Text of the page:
Following inspection of the deeper seams, it was decided to only work the Deep Hard coal at that point. A 1 in 2 cross measures drift was driven from the Top Hard seam for ventilation purposes and the opening-out began. Three longwall faces in the 3 ft thick seam were commenced, but the ensuing recession appears to have made it uneconomic and production ceased in 1927, all output then being concentrated on the Top Hard seam, the workings of which were now becoming quite extensive. By this time, most of the coal to the north of the river Meden had been worked out and production shifted to the reserves to the south. By the late 1930s, however, these reserves were diminishing, and exploratory investigation began of two underlying seams, the Dunsil and 1st Waterloo.
In 1938, 1,261 men were employed underground and a further 283 on the surface. Electric coal cutters had been in use since the early 1900s, but the coal was still being hand loaded, although now onto conveyor belts on the coal face rather than directly into tubs. The new seams were considerably thinner than the 5 ft thick Top Hard and it was anticipated that a larger quantity of small coal would be created. In order to process this, a 150 ton per hour washery plant was constructed a few hundred yards to the south-west. This plant was to play a key role in subsequent years when mechanized loading was introduced and the demand for small coal for power generation soared.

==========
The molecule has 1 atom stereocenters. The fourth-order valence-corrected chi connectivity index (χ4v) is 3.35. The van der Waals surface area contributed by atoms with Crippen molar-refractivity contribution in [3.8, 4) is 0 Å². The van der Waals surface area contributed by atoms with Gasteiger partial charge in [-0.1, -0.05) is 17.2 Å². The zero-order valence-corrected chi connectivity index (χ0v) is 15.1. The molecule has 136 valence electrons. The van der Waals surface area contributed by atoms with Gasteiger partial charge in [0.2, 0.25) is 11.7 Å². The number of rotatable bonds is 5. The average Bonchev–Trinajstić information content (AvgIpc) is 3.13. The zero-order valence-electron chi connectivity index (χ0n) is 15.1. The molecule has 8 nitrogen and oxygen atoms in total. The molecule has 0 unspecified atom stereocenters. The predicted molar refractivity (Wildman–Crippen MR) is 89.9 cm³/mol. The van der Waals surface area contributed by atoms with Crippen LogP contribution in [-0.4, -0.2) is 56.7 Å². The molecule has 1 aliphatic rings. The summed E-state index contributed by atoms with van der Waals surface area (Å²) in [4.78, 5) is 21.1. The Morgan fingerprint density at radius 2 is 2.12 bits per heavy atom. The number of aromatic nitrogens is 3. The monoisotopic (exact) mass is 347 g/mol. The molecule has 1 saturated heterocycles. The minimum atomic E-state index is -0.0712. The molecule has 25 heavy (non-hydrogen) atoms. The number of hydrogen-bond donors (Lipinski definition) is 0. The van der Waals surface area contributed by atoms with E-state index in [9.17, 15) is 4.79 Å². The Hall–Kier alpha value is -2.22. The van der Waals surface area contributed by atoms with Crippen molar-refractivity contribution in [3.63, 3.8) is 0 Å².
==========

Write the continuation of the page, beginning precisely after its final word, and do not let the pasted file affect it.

After World War II, the development of the Dunsil and 1st Waterloo seams accelerated and, once again, the Deep Hard seam was revisited. Manpower was in short supply, though. In 1945, although there were still 281 men on the surface, there were only 895 underground. Now, however, Huwood power loaders were being deployed on the coal face and the washery plant really began to earn its keep. In the late 1940s, following nationalisation, a major development program was begun. Tubs were replaced by 3 ton mine-cars and on the surface, compact circuits were constructed, with fully automatic pneumatic systems controlling their movement and emptying.
At the downcast shaft, a complete new pit-bottom and mine-car haulage system was constructed in the deeper 2nd Waterloo seam, with the shaft itself being deepened by driving up from below, whilst in the upcast pit-bottom, a compact mine-car circuit was constructed, with the coal now being transported almost to the shaft-side by powerful trunk conveyor belts.
In 1951, the last face in the Top Hard seam finished, more than three miles traveling distance south of the pit bottom, but the main output from the downcast shaft had already moved to the Dunsil and 1st Waterloo seams. At this time, the Dunsil was being worked to the south-east of the shaft, whilst the 1st Waterloo workings were to the north-west. Meanwhile, in the Deep Hard seam, whilst redevelopment proceeded, production was focused on the north side.